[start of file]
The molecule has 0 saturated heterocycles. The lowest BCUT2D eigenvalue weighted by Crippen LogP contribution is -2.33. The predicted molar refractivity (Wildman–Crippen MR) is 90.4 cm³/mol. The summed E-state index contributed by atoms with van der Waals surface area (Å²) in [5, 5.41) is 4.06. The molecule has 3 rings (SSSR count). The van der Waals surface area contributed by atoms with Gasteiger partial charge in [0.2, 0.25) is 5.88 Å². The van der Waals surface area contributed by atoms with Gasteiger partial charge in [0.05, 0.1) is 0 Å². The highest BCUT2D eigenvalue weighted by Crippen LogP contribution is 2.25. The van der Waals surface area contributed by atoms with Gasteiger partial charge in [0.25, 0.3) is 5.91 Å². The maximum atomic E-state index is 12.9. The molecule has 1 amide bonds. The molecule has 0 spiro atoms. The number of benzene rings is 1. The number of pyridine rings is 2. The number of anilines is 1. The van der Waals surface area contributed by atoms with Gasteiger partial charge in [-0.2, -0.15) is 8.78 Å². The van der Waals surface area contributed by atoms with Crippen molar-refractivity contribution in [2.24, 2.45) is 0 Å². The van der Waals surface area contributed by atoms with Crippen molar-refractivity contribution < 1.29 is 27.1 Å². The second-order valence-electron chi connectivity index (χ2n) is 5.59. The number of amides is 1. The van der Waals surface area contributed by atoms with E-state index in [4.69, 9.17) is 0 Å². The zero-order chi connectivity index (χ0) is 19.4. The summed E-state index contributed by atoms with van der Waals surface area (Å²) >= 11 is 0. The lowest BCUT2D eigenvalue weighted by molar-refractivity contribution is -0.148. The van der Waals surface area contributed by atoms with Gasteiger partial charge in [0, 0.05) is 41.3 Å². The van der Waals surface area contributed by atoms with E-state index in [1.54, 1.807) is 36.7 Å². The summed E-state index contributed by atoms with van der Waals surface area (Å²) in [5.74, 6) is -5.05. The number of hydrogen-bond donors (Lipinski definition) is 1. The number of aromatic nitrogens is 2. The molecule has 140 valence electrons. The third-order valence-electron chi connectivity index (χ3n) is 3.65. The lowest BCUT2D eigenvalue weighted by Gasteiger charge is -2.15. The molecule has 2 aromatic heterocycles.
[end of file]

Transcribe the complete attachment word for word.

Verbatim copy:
The molecule has 0 saturated heterocycles. The lowest BCUT2D eigenvalue weighted by Crippen LogP contribution is -2.33. The predicted molar refractivity (Wildman–Crippen MR) is 90.4 cm³/mol. The summed E-state index contributed by atoms with van der Waals surface area (Å²) in [5, 5.41) is 4.06. The molecule has 3 rings (SSSR count). The van der Waals surface area contributed by atoms with Gasteiger partial charge in [0.2, 0.25) is 5.88 Å². The van der Waals surface area contributed by atoms with Gasteiger partial charge in [0.05, 0.1) is 0 Å². The highest BCUT2D eigenvalue weighted by Crippen LogP contribution is 2.25. The van der Waals surface area contributed by atoms with Gasteiger partial charge in [0.25, 0.3) is 5.91 Å². The maximum atomic E-state index is 12.9. The molecule has 1 amide bonds. The molecule has 0 spiro atoms. The number of benzene rings is 1. The number of pyridine rings is 2. The number of anilines is 1. The van der Waals surface area contributed by atoms with Gasteiger partial charge in [-0.2, -0.15) is 8.78 Å². The van der Waals surface area contributed by atoms with Crippen molar-refractivity contribution in [2.24, 2.45) is 0 Å². The van der Waals surface area contributed by atoms with Crippen molar-refractivity contribution < 1.29 is 27.1 Å². The second-order valence-electron chi connectivity index (χ2n) is 5.59. The number of amides is 1. The van der Waals surface area contributed by atoms with E-state index in [4.69, 9.17) is 0 Å². The zero-order chi connectivity index (χ0) is 19.4. The summed E-state index contributed by atoms with van der Waals surface area (Å²) >= 11 is 0. The lowest BCUT2D eigenvalue weighted by molar-refractivity contribution is -0.148. The van der Waals surface area contributed by atoms with Gasteiger partial charge in [0, 0.05) is 41.3 Å². The van der Waals surface area contributed by atoms with E-state index in [1.54, 1.807) is 36.7 Å². The summed E-state index contributed by atoms with van der Waals surface area (Å²) in [5.74, 6) is -5.05. The number of hydrogen-bond donors (Lipinski definition) is 1. The number of aromatic nitrogens is 2. The molecule has 140 valence electrons. The third-order valence-electron chi connectivity index (χ3n) is 3.65. The lowest BCUT2D eigenvalue weighted by Gasteiger charge is -2.15. The molecule has 2 aromatic heterocycles.